I think that the question of collaborators and conspirators brings me to think in general about who and what I wish to be in relation with. I am inspired by theories that focus on negativity and refusal, even though I do wish to imagine a more hopeful future. By activing refusing what we do not wish to be in relation with (or who), we have the opportunity to nurture the relations and theories that we do want to be in relationship with. I am not sure what the exact answer to this is and would not want to articulate a universal idea of who and what should be conspirators but I know that by rejecting developmentalist theories and by actively seeking others in ECEC (and trusting my own misgivings with developmentalism that I have gained through my encounters with it), I have gained networks that sustain me and give me hope for futures outside of ages and stages notions. 

Cristina and Nicole: We really appreciate the connection that you make between active critique and conspiration towards a future that might actually bring futurity. It seems to us that enveloped in your words is also the invitation to see ourselves not only as passive spectators of a world in constant change, as neoliberalism would like us to think, but to attend to how us—the ones in universities—might actively perform a kind of militancy that is characterized by the search for other genres of being, doing, acting, feeling. What kind of sensitivities, curiosities and wonderings do you think we need to engage with in early childhood education so that such militancy – such intent refusal in the name of re-creating – will materially and discursively happen without the risk to fall in the rhetoric of change or transformation? 

Adam: What a great question. I would not want to “prescribe” any kind of specific curiosities and wonderings since I think part of the joy of both critique and re-thinking is when curiosity is produced in an unintentional way. I am left thinking about conversations of “intentionality” in early childhood education and care. I remember being in a meeting where myself and other educators were discussing intentionality and the conversation turned towards the importance of intentionality for many folks in their planning, social justice work, and ideas of transformative change. While I appreciate how this might be helpful for many as an approach to pedagogy, I find that intentionality can sometimes bring about ideas of human agency and directionality that miss out on the randomness and spur-of-the-moment nature of life. This isn’t to suggest that we shouldn’t aim for emancipation in our pedagogies, but more that we have to acknowledge how even the “unintentional” happens when we might have intentions.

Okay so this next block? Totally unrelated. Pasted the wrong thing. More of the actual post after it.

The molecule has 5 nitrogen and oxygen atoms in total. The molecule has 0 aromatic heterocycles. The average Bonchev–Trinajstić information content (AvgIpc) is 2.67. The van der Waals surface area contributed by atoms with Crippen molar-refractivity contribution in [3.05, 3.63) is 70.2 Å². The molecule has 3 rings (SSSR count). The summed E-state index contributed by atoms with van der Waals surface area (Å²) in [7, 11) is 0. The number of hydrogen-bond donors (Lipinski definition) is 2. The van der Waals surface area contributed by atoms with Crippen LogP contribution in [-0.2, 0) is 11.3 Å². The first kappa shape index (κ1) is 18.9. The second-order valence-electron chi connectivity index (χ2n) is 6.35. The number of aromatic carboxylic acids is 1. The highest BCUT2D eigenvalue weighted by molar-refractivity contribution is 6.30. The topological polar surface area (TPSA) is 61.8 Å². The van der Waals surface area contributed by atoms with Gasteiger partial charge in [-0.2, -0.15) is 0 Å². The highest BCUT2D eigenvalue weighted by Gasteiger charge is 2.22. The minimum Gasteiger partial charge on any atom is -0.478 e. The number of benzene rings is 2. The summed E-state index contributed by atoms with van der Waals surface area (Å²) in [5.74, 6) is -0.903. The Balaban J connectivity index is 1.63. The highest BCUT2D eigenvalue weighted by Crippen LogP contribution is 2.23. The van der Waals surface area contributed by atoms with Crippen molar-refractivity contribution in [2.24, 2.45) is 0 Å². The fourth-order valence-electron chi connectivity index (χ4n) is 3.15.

This is where I think in terms of curiosities, refusing and the extent by which we can refuse the status quo is really of interest to me. Early childhood pedagogy is filled with ideas of “positive affect,” particularly joy, care, love, etc., which while important, often pathologize “negative emotions,” which can be especially useful in resisting the status quo. Educators who are deemed “negative” or “bad role models” are questioned, pushed out, deemed unable to cope or manage, etc. This isn’t advocating for unsafe educational environments, but more wondering how these processes of valorizing positive affect and emotions forward exclusion. I’m invested in mad studies research, which critiques the psychiatrization and pathologization of certain behaviours, ways of being, thinking, feeling, etc. So, in this search for other genres of being, doing, acting, feeling, is there space for educators who might not abide by these normative codes of positivity? Refusal – as a state of negativity – acknowledges that critique and new futurities are needed while also emphasizing that we are always imbricated within these structures and systems. For example, while I teach students to critique the normative status quo in my classes, I am still working within the neoliberal capitalist higher education industrial complex and receive a pay cheque from it. How much I can refuse is also dictated by my participation within the system. 

This does not mean we do not continue doing the work of investing in new futurities while critiquing the status quo. However, we do so thoughtfully while acknowledging all the ways in which we continue to perpetuate violences. Perhaps this is where intentionality can be reclaimed in a reflexive manner — a type of intentionality that imagines a new future, critiques the present, while leaving the self open for change and randomness. 

Thank you for the pleasure and joy of engaging in this back-and-forth with me.